Yazawa Yoritsuna


Yazawa Clan


Shinano Province

Lifespan:  Eishō 15 (1518) to 5/7 of Keichō 2 (1597)

Rank:  bushō

Title:  Governor of Satsuma

Clan:  Minamoto-Mutō → Sanada → Yazawa

Lord:  Sanada Yorimasa → Takeda Nobutora → Takeda Shingen → Sanada Yukitaka → Sanada Nobutsuna → Sanada Masayuki

Father:  Sanada Yorimasa

Siblings:  Sanada Tsunayoshi, Sanada Yukitaka, Yoritsuna, Tokida Takanaga, Kanbara Yukisada, Unno Yukikage, Hagiwara Tsunashige

Wife:  [Formal] Daughter of Nei Seiun

Children:  Yoriyasu, Yorikuni, daughter (wife of Unno Yukisada, the son of Unno Teruyuki)

Yazawa Yoritsuna served as a bushō during the Sengoku period.

Yoritsuna was born as the third son of Sanada Yorimasa.  His common name was Gennosuke and he was the younger brother of Sanada Yukitaka (Yukitsuna).  The Yazawa family were jizamurai, or local samurai, governing the Yazawa township bordering the Sanada township.  As a member of the Suwa clan, the Yazawa were opposed to the Sanada family, but after, Yoritsuna was adopted by the clan, the confrontation between the families subsided.

While in his youth, Yoritsuna entered the priesthood and became a monk at the Kurama Temple in Kyōto.  Before long, however, he returned to secular life in his hometown.  Yoritsuna followed after his older brother, Yukitsuna, as a member of the senpōshū, a group in Shinano loyal to Takeda Harunobu (Shingen).

Meanwhile, in the fifth month of 1541, at the Battle of Unnotaira, Yoritsuna and Yukitsuna joined the Unno clan but were defeated.  Through the assistance of the Suwa clan, Yoritsuna submitted to Takeda Nobutora.  Around this time, he obeyed the Kai-Takeda family not as a retainer of the Sanada but rather as an independent small-scale landowner.

In 1551, Yoritsuna, with the support of Yukitsuna, attacked Arato Castle in the Sarashina District of Shinano.  This succeeded in eliminating Yamada Kunimasa and Azuma Kiyotsuna who were members of the Murakami family.

In the ninth month of 1563, Yoritsuna followed Yukitsuna’s nephew and successor, Sanada Nobutsuna, and contributed to the capture of Iwabitsu Castle of Kōzuke Province.  Thereafter, Yoritsuna served on the front lines in the pacification of the Agatsuma District by the Sanada family, including, on a temporary basis, as the chamberlain of Iwabitsu Castle.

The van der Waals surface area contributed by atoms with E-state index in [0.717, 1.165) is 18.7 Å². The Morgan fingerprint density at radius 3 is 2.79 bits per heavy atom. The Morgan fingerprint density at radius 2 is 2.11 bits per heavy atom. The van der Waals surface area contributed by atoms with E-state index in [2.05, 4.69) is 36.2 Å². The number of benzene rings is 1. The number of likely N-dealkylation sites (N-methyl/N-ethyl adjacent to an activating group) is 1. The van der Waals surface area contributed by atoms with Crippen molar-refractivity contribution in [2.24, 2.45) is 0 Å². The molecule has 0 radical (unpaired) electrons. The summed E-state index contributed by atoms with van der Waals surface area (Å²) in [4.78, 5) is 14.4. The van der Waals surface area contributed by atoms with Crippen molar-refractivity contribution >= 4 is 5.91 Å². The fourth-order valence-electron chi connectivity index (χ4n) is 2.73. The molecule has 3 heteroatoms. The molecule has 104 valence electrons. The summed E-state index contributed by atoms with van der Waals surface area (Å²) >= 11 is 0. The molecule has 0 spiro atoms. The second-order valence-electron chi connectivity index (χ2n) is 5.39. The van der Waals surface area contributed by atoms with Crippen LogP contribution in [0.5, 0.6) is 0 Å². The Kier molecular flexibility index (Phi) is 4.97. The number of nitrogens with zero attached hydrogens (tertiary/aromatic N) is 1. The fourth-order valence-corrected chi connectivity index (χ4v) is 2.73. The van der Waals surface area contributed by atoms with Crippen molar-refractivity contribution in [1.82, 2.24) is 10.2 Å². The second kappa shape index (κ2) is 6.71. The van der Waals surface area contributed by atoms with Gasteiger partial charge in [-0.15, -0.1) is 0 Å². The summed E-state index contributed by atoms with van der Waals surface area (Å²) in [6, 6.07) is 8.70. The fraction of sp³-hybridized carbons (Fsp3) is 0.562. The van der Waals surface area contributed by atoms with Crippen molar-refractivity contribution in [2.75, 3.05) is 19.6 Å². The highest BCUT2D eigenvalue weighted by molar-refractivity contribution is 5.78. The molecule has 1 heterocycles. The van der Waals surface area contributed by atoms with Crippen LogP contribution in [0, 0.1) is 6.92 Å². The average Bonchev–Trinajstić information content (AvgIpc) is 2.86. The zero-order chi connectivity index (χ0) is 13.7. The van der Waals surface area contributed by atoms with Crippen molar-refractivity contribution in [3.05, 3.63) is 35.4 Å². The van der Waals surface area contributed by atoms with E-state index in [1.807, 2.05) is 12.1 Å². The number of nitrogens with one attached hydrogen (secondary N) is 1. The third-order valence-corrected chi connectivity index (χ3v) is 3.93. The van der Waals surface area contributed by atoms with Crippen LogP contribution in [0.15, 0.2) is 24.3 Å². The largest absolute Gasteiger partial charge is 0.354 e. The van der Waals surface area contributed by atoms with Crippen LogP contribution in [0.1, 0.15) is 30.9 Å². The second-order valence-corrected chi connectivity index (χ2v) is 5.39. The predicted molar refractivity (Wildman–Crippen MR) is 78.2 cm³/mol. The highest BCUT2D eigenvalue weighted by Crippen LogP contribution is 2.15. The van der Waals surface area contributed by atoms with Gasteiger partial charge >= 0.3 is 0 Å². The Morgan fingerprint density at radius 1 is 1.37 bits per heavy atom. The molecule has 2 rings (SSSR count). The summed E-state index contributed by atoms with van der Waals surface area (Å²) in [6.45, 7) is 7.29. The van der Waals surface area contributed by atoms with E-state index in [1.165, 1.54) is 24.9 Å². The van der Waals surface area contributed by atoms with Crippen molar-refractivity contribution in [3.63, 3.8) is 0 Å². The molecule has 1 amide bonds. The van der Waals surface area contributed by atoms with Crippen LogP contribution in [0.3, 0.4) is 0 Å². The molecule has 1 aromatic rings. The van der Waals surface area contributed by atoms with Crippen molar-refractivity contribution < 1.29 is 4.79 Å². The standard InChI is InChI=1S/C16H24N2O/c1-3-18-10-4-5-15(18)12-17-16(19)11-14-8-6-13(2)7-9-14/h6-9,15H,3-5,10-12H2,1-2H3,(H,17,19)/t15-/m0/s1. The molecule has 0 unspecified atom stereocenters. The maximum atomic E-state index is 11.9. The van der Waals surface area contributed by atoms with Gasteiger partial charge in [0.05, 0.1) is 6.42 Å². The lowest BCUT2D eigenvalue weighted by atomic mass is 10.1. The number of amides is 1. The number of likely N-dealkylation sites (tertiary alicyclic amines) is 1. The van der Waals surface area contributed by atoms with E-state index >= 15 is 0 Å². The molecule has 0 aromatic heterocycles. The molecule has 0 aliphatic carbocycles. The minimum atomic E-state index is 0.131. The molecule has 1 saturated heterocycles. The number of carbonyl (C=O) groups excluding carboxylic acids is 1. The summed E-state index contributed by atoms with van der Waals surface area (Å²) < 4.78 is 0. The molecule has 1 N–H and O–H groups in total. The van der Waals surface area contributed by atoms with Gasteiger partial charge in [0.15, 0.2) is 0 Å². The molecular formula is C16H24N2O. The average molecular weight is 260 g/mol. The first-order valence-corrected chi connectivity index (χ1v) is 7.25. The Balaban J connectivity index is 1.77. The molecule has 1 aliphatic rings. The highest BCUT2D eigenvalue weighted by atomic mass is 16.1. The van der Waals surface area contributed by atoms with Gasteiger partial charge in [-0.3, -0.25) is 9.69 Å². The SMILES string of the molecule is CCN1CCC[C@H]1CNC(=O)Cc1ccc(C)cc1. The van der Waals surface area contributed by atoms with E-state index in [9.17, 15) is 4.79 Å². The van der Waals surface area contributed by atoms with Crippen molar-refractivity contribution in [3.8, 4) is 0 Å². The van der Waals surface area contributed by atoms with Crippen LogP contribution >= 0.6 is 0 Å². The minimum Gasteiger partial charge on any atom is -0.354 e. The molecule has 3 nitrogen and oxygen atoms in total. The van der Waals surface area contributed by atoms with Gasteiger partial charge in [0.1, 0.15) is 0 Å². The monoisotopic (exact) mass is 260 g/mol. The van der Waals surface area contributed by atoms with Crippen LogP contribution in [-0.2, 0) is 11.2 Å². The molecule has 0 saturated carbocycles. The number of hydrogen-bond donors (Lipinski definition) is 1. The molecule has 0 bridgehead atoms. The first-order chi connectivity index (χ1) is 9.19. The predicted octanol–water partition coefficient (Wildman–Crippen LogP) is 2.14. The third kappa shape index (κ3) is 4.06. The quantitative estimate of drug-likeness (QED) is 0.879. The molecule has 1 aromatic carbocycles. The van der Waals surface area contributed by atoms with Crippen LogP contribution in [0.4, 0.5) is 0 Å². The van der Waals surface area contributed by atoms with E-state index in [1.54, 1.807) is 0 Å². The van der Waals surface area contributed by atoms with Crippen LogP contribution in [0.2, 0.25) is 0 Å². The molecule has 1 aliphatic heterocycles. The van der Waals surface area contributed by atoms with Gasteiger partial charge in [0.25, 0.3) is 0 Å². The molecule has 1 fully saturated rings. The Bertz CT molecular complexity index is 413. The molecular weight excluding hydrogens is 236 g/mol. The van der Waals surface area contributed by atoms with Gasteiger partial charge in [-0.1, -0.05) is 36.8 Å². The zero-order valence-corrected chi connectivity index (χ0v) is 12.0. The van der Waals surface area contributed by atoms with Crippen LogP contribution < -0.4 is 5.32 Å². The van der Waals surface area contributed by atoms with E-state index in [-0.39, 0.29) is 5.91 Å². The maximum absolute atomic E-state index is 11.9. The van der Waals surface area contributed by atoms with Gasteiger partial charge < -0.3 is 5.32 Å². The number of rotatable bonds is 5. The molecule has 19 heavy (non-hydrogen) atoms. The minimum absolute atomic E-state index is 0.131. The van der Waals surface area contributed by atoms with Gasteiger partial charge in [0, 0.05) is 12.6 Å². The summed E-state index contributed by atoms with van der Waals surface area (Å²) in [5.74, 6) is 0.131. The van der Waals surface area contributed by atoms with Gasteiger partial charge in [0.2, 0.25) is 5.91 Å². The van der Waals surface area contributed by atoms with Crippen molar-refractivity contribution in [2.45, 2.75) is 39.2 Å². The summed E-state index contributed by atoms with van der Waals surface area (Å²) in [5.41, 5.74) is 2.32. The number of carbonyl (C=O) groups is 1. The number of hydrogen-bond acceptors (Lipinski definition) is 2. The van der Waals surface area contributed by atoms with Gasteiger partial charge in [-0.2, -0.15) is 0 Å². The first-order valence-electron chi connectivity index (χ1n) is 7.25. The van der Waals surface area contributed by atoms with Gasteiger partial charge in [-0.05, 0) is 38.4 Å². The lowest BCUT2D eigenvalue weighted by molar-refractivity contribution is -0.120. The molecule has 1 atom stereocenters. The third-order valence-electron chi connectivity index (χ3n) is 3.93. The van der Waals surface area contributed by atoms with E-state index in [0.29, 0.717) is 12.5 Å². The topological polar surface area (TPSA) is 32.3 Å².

In the third month just prior to the Battle of Nagashino, he donated land from within his township with a value of 10 kanmon to his family temple, the Ryōsen Temple in Yazawa.

In the fifth month of 1575, after the death of Nobutsuna at the Battle of Nagashino, Yoritsuna served his nephew, Sanada Masayuki, who inherited the headship of the Sanada family.  Masayuki was frequently on duty in Kōfu, so Yoritsuna took the lead in governing the Agatsuma District and the invasion of the Numata territory.  In the fifth month of 1580, he succeeded in capturing Numata Castle and, owing to his contributions, was appointed as the chamberlain of Numata Castle.  Around this time, he changed his name to Yoritsuna, likely receiving one of the characters in his name from Takeda Katsuyori.

According to records of the Chiisagata District, the Sanada conducted land surveys in the district from 1578 to 1579.

In the third month of 1582, after the Takeda family was extinguished in the Conquest of Kōshū led by Oda Nobunaga, Yoritsuna became a senior retainer of the Sanada family operating as an independent power.  Sanada Masayuki sent numerous letters to give orders to Yoritsuna.  On 6/17 of Tenshō 11 (1583), Yoritsuna received 200 kanmon for the territory of Numata.  Yoritsuna worked on the front lines against the Gohōjō clan.

In a letter dated 3/14 of Tenshō 13 (1585), he was awarded 1,000 kan mon in the Unno territory as recognition for his service as the chamberlain of Numata Castle.  That same year, at the First Battle of Ueda, Yoritsuna was subject to an invasion of Numata by Hōjō Ujikuni, the uncle of Hōjō Ujinao acting in concert with Tokugawa Ieyasu, but Yoritsuna repelled them.

There is a letter from 1585 jointly signed by Yoritsuna and his eldest son, Yazawa Yoriyasu, but there are almost no records of his whereabouts thereafter so, around this time, it is surmised that he was succeeded by his son.

Thereafter, the Yazawa stood at the highest rank among the band of retainers serving the Sanada family.

On 5/7 of Keichō 2 (1597), Yoritsuna died at the age of eighty.

During the Edo period, their descendants served in the role as the head of chief retainers for the domain until the Meiji period.  The family attained a fief of 2,000 koku.